Physical rewards – t-shirts etc. may well be suitable and interesting methods to gain backers for projects with a wider scope.
£400 – 1 backer. They got themselves the option to appear as a character in the game itself! So this one was tricky, and to be honest I am not sure if I expected anyone to go for it, but I hoped they might. I was aware that it would take me a large amount of time to create a character, let alone one based on a real person, and so had to set the price at an amount that reflected this effort. This certainly paid off – and even with just one backer I feel this is a massive success.
For their contribution they will receive a fully animated character based on themselves, and no doubt be a significant part of the game. This sort of personalised and effort-intensive reward seems to certainly be worth it, although I guess there are only so many you can do given time restraints, which is why I restricted the number available.
Updates and Upticks
During the Kickstarter itself the main peaks in funding happened at the following:
-The start: This was probably the biggest sustained influx, for obvious reasons, as I was able to get updates out to Reddit, Twitter and then be picked up by the outlets who had previously covered my Ghibli demos. Fans of those in general also picked up on it. The Reddit /r/oculus subreddit were also awesome in their support.
-Regular updates as I went were of course great on Twitter and the Kickstarter itself, giving info on when the Trailer was coming or when I had something to share.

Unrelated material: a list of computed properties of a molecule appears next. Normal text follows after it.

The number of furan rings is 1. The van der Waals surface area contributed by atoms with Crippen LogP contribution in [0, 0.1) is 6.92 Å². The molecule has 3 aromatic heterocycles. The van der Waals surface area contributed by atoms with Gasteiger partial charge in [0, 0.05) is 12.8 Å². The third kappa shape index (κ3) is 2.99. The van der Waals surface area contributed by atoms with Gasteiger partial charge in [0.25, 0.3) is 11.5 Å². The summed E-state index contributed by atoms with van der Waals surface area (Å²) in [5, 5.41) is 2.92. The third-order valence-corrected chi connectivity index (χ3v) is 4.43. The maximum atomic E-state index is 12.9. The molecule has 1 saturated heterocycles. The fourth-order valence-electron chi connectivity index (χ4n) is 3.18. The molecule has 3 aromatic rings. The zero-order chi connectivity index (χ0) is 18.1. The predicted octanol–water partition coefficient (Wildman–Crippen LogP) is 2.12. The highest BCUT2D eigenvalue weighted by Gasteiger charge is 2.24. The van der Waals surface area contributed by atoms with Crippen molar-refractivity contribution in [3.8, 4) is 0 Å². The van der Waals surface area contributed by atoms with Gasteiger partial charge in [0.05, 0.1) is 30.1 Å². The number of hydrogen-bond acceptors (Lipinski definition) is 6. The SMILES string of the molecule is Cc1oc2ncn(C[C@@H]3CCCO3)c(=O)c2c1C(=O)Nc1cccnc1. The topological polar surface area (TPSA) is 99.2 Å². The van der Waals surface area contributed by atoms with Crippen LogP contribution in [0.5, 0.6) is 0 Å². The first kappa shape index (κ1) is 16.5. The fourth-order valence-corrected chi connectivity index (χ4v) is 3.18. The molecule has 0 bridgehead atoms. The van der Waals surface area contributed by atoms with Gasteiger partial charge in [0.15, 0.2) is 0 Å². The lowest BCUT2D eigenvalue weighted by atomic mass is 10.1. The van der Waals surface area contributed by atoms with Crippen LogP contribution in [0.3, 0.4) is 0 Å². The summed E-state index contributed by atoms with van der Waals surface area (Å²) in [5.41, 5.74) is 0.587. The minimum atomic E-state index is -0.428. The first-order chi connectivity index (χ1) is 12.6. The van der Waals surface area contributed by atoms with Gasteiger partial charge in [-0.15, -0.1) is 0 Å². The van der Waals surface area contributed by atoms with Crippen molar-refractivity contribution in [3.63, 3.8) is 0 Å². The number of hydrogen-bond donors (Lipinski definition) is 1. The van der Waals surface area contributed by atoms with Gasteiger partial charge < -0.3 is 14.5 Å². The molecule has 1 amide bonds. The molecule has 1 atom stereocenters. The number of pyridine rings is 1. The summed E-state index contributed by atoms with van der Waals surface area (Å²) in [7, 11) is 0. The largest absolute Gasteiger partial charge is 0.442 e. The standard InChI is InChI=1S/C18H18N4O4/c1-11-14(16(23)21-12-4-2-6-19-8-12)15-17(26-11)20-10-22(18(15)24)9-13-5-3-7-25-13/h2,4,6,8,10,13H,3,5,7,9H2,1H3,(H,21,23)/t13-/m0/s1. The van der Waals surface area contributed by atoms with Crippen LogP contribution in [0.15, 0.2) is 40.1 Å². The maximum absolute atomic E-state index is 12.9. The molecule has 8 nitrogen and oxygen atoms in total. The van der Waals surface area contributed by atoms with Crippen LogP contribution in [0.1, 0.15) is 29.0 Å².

-Creating a Demo. At the start I quickly realised that the idea of the game itself was massively difficult to explain as I was effectively making it up as I went and so to showcase the sort of thing it might be I decided to create a demo. Announcing this got a spike.
-The Trailer for the demo was an odd one in concept. I had a demo I was making, but it was taking so long and I wanted to get a new update out. The idea I had was to create a video update from myself, much like the kickstarter video, and play it on a screen in the location for the demo – which people could view in VR. This and then a day later with a video of it got a big uptick. These sorts of updates: with new media to view or watch are great ideas.
-The Demo itself. This was a few short days before the end, but probably saw the largest boost before the last few hours. The demo got some great responses and allowed me the opportunity to get out on all the same channels as before with some legitimately new and cool content.